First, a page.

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Silicon Power UD90 4TB PCIe 4.0 Gen 4x4 M.2 SSD $339 + Delivery ($0 C&C) @ Umart/MSY

  • NVMe 1.4
  • SLC Cache
  • Read/write - 5000/4500 MB/s
  • Controller: Phison E21T
  • HMB
  • NAND: Micron (TLC)
  • 2400TBW

Seems to be a better SSD than PNY2241, but I lack the expertise to confirm that. The actual specifications are hazy, this sheet is where I got the above information from (except speed), but with no reviews for the 4TB model I'm not sure if it is actually TLC (is there a possibility that higher capacity models of UD90 have QLC?)

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  • 50% more expensive than the $229 PNY deal

    • If all you need is a storage drive, it’s hard to ignore the PNY, assuming we see it at that price again.

      • +1

        I reckon we will

        • hoping so, but the prices have gone $229 -> $289 -> $329

  • +1

    2400TBW apparently

  • +1

    FYI, according to SP, the write speed for the 4TB is 4500MB/s


  • +1

    I found this review useful, even though it's for the 1TB model. The page I linked shows the sustained write speed as the drive fills up, which I think is really important for a DRAM-less drive.

    • +1

      I'm just not sure how useful that is, because from my understanding NVMe drive performance (especially with sustained writes) can increase with size due to an increase with SLC cache (or something). So I'd imagine the 1TB model could perform completely different to the 4TB model, they must have recently released it since I don't see many people talking about it.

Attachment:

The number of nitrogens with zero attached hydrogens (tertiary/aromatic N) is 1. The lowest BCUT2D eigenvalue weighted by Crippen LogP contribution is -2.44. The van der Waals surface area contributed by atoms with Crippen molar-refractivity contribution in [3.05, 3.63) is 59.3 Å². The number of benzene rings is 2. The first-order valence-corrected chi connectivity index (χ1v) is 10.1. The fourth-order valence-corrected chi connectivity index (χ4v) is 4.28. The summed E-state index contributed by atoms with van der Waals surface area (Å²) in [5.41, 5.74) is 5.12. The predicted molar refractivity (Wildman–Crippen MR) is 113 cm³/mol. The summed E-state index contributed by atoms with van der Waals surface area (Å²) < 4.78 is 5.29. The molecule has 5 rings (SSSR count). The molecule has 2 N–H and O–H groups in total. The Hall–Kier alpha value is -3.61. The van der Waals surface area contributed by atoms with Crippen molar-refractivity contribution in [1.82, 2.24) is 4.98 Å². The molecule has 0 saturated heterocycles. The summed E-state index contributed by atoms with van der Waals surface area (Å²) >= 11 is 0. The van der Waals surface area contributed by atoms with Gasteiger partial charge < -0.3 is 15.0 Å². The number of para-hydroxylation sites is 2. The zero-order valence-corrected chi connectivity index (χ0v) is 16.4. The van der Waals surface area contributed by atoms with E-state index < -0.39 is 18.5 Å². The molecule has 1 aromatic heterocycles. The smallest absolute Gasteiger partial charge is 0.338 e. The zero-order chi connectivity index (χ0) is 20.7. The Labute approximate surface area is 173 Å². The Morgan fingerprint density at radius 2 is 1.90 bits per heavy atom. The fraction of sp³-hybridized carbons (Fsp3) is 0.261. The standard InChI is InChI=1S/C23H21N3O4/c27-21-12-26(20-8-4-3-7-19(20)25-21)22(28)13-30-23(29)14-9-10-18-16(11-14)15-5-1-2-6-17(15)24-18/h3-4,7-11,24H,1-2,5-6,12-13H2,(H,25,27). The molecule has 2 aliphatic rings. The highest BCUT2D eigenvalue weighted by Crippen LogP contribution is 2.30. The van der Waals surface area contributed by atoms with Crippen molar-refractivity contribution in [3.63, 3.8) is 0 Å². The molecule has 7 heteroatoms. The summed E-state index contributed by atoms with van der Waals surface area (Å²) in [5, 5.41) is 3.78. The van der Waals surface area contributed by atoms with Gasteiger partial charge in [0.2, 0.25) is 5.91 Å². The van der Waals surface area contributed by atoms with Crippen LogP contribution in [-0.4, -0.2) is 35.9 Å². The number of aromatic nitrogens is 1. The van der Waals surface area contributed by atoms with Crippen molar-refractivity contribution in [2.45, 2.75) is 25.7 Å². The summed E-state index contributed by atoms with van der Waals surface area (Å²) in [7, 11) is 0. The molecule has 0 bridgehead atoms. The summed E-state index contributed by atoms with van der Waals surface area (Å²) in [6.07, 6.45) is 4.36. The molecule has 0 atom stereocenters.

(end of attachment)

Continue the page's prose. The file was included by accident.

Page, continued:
Still a good link tho

      • True, but if anything I'd expect it to be better for 4TB. As I understand it the SLC cache is just part of the SSD's capacity used in SLC mode. I don't know if this is a fixed size or a percentage that increases with drive size, but I'd expect it takes longer to hit performance issues due to lack of space on a bigger drive.

        EDIT: Or it's using HMB. Hard to tell, because SSD makers don't seem very open about these details.

        • Phison E21 based SSDs are DRAMless (i.e. use HMB).

  • Time to put up the bat signal and wait for netsurfer

    • +3

      Sorry to disappoint, I cannot help you guys on this one because I don't own one nor have the details. The main issue is Phison E21T is designed to be flexible, it can take a lot of NAND, both TLC and QLC.

      • Component lottery is on for majority of SSDs at the moment (e.g. the PNY 2TB I bought recently, review says 2 possible TLC NANDs, the one I got is neither of the two TLC NAND types).
      • TLC and QLC, due to the use of SLC cache, the quoted read/write max, especially the write, is SLC cache speed (so on specs alone, you cannot tell).
      • The SSD maker can customise firmware in various ways for E21T.
      • The 1TB review of Phison E21T is not going to help you that much on the SLC cache for 2TB or 4TB. It really is up to the SSD maker.
      • However, Phison E21T, by design, does not get any meaningful performance boost at 2TB or above. That's just the nature of 4 channels controller. The SLC cache would be larger though.
      • Silicon Power, if I have to guess, would do a quick and lazy, so 4X the 1TB SLC cache might be a good indication (assuming TLC). QLC, it will be different because QLC has to use a much more aggressive SLC cache to cover / hide the slow write from the user as long as possible. That does come with a huge penalty as recovery back to QLC has to take place later and that part could be painful (there is no free lunch).
      • Don't get too excited about the 4X SLC cache, the TLC native portion is still the longer bit. That part is 4 times longer too.

      In short, you are on your own (I have no info to help you). Basically, if it is TLC, this is okay. You are still paying for PCIe gen 4 x4 premium. Bear in mind 2TB TLC (though PCIe gen 3) is $118. So, double that is $236. +$100 for PCIe gen 4 x4 basically… you decide.

      • So just double checking, QLC nand is always worst than TLC right? But QLC is just cheaper to manufacture?

        • +2